If you ever encounter one of the early Manning Coles novels, give it a try. Not your typical contemporaray spy yarn, but what you might call 'best of breed'

"Its realistic portrayal of the real world of espionage is what makes Drink to Yesterday one of the most important books in the development of the spy novel, a fact that was immediately recognized not only by the critics but by the general reading population.
Howard Haycraft, the genre’s first historian, wrote in his seminal Murder for Pleasure that it fell first to Eric Ambler to give new life to the spy-and-intrigue story by bringing it close to a legitimate marriage with detection in such works as Background to Danger (1937) and Coffin for Dimitrios (1939).
Gone from Ambler’s works were the “stereotyped cliches and slinky females in black velvet” found in the works of fanciful novelists such as William Lequeux, E. Phillips Oppenheim and H.C. McNeile (“Sapper”).
Writing in 1941, the year the first two Manning Coles books appeared in the United States, Haycraft commented that “the mood of subtle understatement which [Ambler] established seems already to have found an echo in such superior works as... Drink to Yesterday and A Toast to Tomorrow.”
He later added both books, with an assist from Frederic Dannay (one half of the Ellery Queen team), to his list of cornerstone books in the development of the genre.

The authors’ American publisher was also quick to point out that these books “were as different from the old spy stories as a Hitchcock movie is from silent pictures in the days of Lon Chaney.
We would like you to forget any ideas you have about spy stories and approach this as a novel with humor, three dimensional characters, realistic narration and breathtaking suspense.”
The two books almost immediately went into large reprint editions.
This was a most unusual circumstance during the early years of World War II when anti-German sentiment was at its height, given that the books, while denouncing Naziism, presented a balanced, sympathetic and often appreciative portrait of the German people, whom the authors clearly felt had been betrayed and deceived by all sides following World War I.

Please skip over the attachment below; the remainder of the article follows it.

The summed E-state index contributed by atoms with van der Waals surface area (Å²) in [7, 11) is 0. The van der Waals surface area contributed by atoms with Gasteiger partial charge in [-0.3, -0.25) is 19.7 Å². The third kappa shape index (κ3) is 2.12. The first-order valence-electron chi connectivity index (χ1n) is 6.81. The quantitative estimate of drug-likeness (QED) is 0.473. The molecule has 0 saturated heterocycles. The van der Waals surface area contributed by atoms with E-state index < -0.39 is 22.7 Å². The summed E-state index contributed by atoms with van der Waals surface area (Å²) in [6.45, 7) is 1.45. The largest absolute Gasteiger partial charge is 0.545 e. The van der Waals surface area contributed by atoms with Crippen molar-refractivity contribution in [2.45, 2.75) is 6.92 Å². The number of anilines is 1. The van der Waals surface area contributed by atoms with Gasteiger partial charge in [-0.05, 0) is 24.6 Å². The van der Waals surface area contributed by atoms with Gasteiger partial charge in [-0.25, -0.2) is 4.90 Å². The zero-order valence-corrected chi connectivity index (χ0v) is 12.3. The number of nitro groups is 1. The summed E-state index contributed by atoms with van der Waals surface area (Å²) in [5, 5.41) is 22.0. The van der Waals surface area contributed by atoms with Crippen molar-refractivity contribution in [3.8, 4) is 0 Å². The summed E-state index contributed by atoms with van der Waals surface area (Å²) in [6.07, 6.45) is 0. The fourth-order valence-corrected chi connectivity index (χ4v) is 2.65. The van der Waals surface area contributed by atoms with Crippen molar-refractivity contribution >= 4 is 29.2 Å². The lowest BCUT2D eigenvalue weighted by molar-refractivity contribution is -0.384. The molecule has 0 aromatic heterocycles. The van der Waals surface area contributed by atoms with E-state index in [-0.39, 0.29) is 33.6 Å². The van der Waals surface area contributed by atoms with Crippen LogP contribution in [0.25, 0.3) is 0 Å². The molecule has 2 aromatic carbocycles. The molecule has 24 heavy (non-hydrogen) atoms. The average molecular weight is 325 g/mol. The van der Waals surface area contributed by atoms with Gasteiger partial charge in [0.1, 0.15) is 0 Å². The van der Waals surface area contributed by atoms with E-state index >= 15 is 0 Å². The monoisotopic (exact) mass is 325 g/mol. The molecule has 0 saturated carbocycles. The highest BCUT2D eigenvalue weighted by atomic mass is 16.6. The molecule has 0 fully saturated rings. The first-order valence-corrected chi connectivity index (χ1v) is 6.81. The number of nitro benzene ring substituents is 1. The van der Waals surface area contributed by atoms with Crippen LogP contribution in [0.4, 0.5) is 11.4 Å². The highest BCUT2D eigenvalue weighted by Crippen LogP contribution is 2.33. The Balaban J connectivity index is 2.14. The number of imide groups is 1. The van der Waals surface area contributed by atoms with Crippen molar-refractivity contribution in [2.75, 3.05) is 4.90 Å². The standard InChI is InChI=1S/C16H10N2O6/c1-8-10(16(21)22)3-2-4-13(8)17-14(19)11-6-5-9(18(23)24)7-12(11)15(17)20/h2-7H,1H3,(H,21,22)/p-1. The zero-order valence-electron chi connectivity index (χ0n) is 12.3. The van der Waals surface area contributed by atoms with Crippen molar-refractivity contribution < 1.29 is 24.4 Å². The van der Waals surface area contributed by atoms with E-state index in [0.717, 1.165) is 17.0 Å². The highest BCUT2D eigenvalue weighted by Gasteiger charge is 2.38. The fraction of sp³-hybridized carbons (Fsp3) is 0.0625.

Yet there is never any question as to Hambledon’s loyalties. “If a country is worth living in,” he said, “it is worth fighting for.”"

I've been reading

Post 30

TRiG (Ireland) A dog, so bade in office

Yikes, I've read a few and not posted.

Pyramids (reread)

This is a standalone Discworld novel. Ankh-Morpork is developed more fully. The first time I read this, some time ago (it was one of the first Discworld books I read), I had recently read Tom Brown's Schooldays, which allowed me to appreciate some of the early scenes more than I would have otherwise. The first section of this book is told in flashbacks (and flashbacks within flashbacks). A lesser writer could leave the reader muddled here, but Pratchett carries it off.

Pteppic, the protagonist, is one of my favourite Discworld characters. I'd like to see him again. Pyramids is an excellent read. It is also an attack on a certain kind of religious mind.

Guards! Guards! (reread)

This is the first City Watch novel. A cast of characters are introduced here which we will much more of. Vimes, Carrott, Nobby Nobbs, Fred Colon, and Lady Sibyl Ramkin. Also Vetinary, who is a far more fully developed character in this book than he was previously.


I'd missed this short book on my previous reads through Discworld. It's tidies up the end of Sourcery a little. It's a Rincewind novella; very short, and doesn't seem to tie in very well with the rest of Discworld.

While the Light Lasts

Just for a change, this is a collection of short stories by Agatha Christie. All were new to me, though I've read a couple as they were rewritten for The Adventure of the Christmas Pudding. There's a lot of early Christie in this collection: not all are detective stories, and one or two are quite odd. I'm fond of Christie, and I enjoyed this collection.

Moving Pictures (reread)

And back to Discworld. If you're at all familiar with early Holywood, you'll be forced to laugh out loud several times reading this book. The take-offs of Gone With the Wind, King Kong, Laurel and Hardy, Fred Astaire and Ginger Rogers, et al. are too numerous to recount. This is simply a hilarious book. I loved it.

TRiG.smiley - magic

I've been reading

Post 31

Sho - gainfully employed again

I'm in the home straight of Stalin - The court of the red Tsar. And so, of course, I'm dragging my heels and reading the first of the Percy Jackson books. Very entertaining.

I've not read much Agatha Christie - but what I have read I've enjoyed. Maybe I should give her short stories a try, generally I get on well with short stories and novellas becuase I read in bursts several times a day.

I've been reading

Post 32

TRiG (Ireland) A dog, so bade in office

I've read a whole bunch of Pratchett and not posted.

Reaper Man (reread)
This is a very lyrical book. There's something beautiful about it. Again, Death is a major character, and again he grows and changes. Two independent stories are skilfully woven together, and both contain many very likeable characters.

The idea of shopping malls as parasitic lifeforms on cities which eventually destroy their host is interesting, but I don't think it works quite as well as the rest of the book.